Here are a few examples. Twenty-five years ago it was generally believed that within a few decades the printed word would be dispatched electronically to individual subscribers' computer screens. Subscribers would then either read text on their computer screens or download it and print it out. This was the assumption that underlay the CD-ROM. Thus any number of newspapers and magazines, by no means only in the United States, established themselves online; few, so far, have become gold mines. But anyone who twenty years ago predicted the business of Amazon.com and barnesandnoble.com—that is, that books would be sold on the Internet but delivered in their heavy, printed form—would have been laughed off the podium. Yet Amazon.com and barnesandnoble.com are in exactly that business, and they are in it worldwide. The first order for the U.S. edition of my most recent book, Management Challenges for the 21st Century (1999), came to Amazon.com, and it came from Argentina.
Another example: Ten years ago one of the world's leading automobile companies made a thorough study of the expected impact on automobile sales of the then emerging Internet. It concluded that the Internet would become a major distribution channel for used cars, but that customers would still want to see new cars, to touch them, to test-drive them. In actuality, at least so far, most used cars are still being bought not over the Internet but in a dealer's lot. However, as many as half of all new cars sold (excluding luxury cars) may now actually be "bought" over the Internet. Dealers only deliver cars that customers have chosen well before they enter the dealership. What does this mean for the future of the local automobile dealership, the twentieth century's most profitable small business?
Another example: Traders in the American stock-market boom of 1998 and 1999 increasingly buy and sell online. But investors seem to be shifting away from buying electronically. The major U.S. investment vehicle is mutual funds. And whereas almost half of all mutual funds a few years ago were bought electronically, it is estimated that the figure will drop to 35 percent next year and to 20 percent by 2005. This is the opposite of what "everybody expected" ten or fifteen years ago.
The fastest-growing e-commerce in the United States is in an area where there was no "commerce" until now—in jobs for professionals and managers. Almost half of the world's largest companies now recruit through Web sites, and some two and a half million managerial and professional people (two thirds of them not even engineers or computer professionals) have their résumés on the Internet and solicit job offers over it. The result is a completely new labor market.
This illustrates another important effect of e-commerce. New distribution channels change who the customers are. They change not only how customers buy but also what they buy. They change consumer behavior, savings patterns, industry structure—in short, the entire economy. This is what is now happening, and not only in the United States but increasingly in the rest of the developed world, and in a good many emerging countries, including mainland China.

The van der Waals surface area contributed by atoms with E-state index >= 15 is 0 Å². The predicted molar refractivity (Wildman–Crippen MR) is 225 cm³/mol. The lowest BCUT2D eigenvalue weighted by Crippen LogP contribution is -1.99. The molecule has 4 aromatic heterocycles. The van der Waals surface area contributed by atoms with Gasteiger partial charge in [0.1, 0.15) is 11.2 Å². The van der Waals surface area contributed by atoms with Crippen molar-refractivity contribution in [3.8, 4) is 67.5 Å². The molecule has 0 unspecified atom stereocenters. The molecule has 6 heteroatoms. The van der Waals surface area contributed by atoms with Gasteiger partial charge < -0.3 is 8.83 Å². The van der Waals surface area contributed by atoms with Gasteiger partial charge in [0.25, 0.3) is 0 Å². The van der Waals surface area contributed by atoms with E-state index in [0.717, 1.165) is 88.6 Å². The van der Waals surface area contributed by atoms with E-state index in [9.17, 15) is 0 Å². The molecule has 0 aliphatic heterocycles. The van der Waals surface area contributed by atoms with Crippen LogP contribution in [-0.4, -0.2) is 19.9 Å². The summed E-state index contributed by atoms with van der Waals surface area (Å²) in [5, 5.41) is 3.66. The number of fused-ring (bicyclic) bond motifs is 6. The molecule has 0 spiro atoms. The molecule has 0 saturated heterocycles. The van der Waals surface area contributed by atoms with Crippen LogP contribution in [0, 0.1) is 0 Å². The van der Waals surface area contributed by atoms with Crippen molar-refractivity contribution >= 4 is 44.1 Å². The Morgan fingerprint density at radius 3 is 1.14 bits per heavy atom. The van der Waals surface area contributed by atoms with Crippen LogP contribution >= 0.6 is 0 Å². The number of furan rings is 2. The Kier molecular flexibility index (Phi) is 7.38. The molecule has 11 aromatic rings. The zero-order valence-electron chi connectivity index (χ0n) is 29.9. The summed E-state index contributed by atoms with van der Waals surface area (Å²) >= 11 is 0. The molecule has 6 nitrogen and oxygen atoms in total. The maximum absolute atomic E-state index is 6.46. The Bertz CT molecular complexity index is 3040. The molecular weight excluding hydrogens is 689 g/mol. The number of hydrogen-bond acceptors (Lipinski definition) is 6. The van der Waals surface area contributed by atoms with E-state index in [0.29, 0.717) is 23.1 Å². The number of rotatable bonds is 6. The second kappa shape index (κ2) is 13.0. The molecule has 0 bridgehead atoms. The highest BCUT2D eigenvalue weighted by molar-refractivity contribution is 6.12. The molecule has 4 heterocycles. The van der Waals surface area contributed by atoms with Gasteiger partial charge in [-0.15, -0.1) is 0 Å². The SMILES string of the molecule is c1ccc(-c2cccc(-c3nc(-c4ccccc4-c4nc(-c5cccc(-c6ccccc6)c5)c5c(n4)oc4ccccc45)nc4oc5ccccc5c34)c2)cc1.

The railroad made the Industrial Revolution accomplished fact. What had been revolution became establishment. And the boom it triggered lasted almost a hundred years. The technology of the steam engine did not end with the railroad. It led in the 1880s and 1890s to the steam turbine, and in the 1920s and 1930s to the last magnificent American steam locomotives, so beloved by railroad buffs. But the technology centered on the steam engine and in manufacturing operations ceased to be central. Instead the dynamics of the technology shifted to totally new industries that emerged almost immediately after the railroad was invented, not one of which had anything to do with steam or steam engines. The electric telegraph and photography were first, in the 1830s, followed soon thereafter by optics and farm equipment. The new and different fertilizer industry, which began in the late 1830s, in short order transformed agriculture. Public health became a major and central growth industry, with quarantine, vaccination, the supply of pure water, and sewers, which for the first time in history made the city a more healthful habitat than the countryside. At the same time came the first anesthetics.
With these major new technologies came major new social institutions: the modern postal service, the daily paper, investment banking, and commercial banking, to name just a few. Not one of them had much to do with the steam engine or with the technology of the Industrial Revolution in general. It was these new industries and institutions that by 1850 had come to dominate the industrial and economic landscape of the developed countries.